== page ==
Marisa Dipaola, USA / Portugal

Residency Period: August 1, 2016 - July 31, 2017


Bio

Marisa Dipaola was born barefoot on December 12th, 1977, and grew up in the cedar swamps and coastal Atlantic of southern New Jersey. She graduated with honors from the Rhode Island School of Design in 2000 where she majored in painting and began experimenting with site-specific sculptural installations. Upon graduation, Marisa received a travel grant to study la Mezquita, in Cordoba, Spain, which began a collection of travels to eighteen countries, studying the sacred architecture and natural wonders, producing site-specific artworks in Japan and Iceland as well as entire series of artwork while on residence in Spain, India, Italy, Egypt, Austria, and Bahrain.

She has exhibited her works internationally at museums, galleries, universities, cultural institutions, community gathering places, outdoors within natural sculptural parks and urban revitalization projects.

URL: dropr.com/marisadipaola


On-hiatus Proposal Summary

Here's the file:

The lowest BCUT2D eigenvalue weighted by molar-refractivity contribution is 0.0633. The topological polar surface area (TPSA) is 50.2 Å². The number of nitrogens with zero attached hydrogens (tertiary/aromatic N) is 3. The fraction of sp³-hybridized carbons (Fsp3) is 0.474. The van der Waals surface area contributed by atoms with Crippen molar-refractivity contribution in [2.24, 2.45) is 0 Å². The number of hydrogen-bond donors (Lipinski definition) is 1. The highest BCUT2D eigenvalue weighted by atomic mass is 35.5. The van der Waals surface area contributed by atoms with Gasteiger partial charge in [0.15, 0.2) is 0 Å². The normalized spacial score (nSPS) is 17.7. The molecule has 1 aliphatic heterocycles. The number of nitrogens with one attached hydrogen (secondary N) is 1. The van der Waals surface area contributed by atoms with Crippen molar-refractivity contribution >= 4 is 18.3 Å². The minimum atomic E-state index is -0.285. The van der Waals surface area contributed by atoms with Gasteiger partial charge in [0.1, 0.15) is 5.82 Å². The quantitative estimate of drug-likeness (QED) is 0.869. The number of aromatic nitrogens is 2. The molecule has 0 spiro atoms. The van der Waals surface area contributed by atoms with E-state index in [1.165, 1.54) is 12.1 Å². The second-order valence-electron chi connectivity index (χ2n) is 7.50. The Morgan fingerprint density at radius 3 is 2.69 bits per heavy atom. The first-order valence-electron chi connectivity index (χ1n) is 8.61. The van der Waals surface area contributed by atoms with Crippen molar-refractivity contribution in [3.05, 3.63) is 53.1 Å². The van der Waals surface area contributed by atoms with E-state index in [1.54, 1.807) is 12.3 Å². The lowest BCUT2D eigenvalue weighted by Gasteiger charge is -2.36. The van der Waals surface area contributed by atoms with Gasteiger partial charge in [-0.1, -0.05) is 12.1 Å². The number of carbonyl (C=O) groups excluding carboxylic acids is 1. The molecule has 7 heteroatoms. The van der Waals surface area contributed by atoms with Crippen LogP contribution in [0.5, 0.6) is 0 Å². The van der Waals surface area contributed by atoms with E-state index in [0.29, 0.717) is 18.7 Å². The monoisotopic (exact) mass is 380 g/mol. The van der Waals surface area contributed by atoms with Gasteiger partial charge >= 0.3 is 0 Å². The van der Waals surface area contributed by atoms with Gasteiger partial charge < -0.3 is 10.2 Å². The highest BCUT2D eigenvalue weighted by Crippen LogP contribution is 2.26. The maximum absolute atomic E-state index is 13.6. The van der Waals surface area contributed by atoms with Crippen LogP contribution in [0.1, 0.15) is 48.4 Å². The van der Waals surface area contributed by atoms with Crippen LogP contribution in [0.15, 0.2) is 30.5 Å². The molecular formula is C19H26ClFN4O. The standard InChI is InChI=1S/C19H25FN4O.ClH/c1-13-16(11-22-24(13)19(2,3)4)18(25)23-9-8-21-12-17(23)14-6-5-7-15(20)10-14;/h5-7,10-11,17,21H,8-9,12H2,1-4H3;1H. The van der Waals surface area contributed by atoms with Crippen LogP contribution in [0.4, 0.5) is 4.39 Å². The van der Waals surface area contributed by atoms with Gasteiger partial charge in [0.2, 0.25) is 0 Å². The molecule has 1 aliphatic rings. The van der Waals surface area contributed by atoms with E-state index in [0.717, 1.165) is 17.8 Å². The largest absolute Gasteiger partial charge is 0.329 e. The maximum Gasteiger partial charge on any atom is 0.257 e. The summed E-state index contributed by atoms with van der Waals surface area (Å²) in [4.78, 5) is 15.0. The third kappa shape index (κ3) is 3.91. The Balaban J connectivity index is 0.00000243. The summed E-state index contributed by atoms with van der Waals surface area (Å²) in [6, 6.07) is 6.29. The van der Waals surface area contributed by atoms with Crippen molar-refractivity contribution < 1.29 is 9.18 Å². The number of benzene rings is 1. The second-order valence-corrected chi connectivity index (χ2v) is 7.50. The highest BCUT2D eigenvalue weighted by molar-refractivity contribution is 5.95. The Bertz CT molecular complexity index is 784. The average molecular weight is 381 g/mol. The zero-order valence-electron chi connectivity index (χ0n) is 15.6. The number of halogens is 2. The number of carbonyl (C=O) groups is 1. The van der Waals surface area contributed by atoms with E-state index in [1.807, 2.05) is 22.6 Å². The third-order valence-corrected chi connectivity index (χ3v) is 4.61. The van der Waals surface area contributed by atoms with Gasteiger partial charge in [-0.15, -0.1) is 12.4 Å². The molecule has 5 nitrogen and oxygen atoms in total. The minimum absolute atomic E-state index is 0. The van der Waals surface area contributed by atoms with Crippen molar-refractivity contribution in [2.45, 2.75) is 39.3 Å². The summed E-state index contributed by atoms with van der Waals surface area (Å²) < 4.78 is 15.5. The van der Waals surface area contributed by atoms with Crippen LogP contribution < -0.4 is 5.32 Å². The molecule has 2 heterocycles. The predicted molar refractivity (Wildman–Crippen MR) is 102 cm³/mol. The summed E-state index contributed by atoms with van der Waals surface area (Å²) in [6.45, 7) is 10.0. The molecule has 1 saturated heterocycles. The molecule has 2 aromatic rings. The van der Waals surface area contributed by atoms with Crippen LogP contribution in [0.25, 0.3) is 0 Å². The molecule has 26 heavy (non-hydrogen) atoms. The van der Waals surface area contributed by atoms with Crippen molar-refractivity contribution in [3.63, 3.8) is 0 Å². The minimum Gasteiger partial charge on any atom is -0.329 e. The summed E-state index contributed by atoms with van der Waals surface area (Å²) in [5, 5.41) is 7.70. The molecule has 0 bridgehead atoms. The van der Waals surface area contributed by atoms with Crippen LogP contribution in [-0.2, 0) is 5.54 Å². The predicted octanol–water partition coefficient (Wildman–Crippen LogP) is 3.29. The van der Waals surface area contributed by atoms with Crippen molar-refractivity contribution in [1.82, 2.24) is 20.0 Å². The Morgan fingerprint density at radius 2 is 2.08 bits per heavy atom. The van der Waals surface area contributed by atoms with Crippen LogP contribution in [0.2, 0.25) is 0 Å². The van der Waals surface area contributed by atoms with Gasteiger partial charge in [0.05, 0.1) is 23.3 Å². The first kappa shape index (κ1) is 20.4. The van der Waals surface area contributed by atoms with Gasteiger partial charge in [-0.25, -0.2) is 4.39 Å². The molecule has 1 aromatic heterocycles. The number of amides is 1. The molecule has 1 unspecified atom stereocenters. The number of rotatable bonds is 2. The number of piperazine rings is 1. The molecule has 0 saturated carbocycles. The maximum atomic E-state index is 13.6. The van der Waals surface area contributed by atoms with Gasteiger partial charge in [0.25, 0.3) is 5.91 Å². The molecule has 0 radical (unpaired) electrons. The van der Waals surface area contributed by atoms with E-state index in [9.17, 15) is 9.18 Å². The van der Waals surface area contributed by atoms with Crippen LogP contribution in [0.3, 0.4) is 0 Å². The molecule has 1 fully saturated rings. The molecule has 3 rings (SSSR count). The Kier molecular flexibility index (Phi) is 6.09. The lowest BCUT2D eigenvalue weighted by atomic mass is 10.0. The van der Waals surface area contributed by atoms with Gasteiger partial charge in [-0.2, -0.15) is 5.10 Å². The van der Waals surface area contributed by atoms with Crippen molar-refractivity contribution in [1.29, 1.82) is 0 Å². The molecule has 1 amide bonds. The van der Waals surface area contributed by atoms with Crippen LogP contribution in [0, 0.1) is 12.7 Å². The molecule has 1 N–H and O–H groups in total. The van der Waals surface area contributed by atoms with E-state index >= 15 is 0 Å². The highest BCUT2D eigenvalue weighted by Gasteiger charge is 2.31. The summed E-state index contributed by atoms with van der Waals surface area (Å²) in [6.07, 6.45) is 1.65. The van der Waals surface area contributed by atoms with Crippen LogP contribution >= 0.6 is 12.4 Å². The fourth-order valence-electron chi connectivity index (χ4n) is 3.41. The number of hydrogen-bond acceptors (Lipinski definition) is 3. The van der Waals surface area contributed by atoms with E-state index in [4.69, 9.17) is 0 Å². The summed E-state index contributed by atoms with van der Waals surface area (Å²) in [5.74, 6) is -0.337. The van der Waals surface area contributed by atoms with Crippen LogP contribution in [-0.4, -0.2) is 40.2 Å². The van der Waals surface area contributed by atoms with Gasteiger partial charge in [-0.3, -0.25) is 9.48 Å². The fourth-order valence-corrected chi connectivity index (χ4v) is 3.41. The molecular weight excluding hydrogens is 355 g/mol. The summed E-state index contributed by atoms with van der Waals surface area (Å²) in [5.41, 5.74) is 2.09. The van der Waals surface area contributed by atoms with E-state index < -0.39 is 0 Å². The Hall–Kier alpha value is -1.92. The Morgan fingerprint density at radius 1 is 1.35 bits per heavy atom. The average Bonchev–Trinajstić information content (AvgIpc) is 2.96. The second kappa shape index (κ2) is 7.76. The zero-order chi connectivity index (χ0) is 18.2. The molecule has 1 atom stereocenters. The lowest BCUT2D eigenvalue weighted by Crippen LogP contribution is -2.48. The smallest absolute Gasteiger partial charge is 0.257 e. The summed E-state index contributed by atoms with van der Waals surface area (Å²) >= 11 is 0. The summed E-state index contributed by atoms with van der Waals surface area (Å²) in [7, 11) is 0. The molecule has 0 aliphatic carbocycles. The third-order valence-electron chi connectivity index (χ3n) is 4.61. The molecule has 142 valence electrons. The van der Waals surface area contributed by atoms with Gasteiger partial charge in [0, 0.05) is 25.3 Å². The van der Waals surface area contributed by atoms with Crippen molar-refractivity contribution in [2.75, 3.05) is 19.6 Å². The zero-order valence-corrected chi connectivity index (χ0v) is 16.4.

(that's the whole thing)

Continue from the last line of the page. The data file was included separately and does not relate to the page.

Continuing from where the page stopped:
In the course of being a nomadic artist, Marisa Dipaola has wandered throughout the landscape in diverse surroundings, constantly inspired by the natural world that embraces us all. After residing in the southern Austrian Alps for three years, she and her family are ready for a road trip to move to southern Portugal, in order to buy and renovate an old farm as a sustainable, permaculture project: moonfarmers. Raising her three-year old daughter while this major project is on the go, she is unable to foresee any free-time to take part in the artworld, at least for a year or so. Instead, she will dedicate her time and artistic effort to turning an abandoned property into a sustainable small farm and retreat, and quite possibly a future artist residency.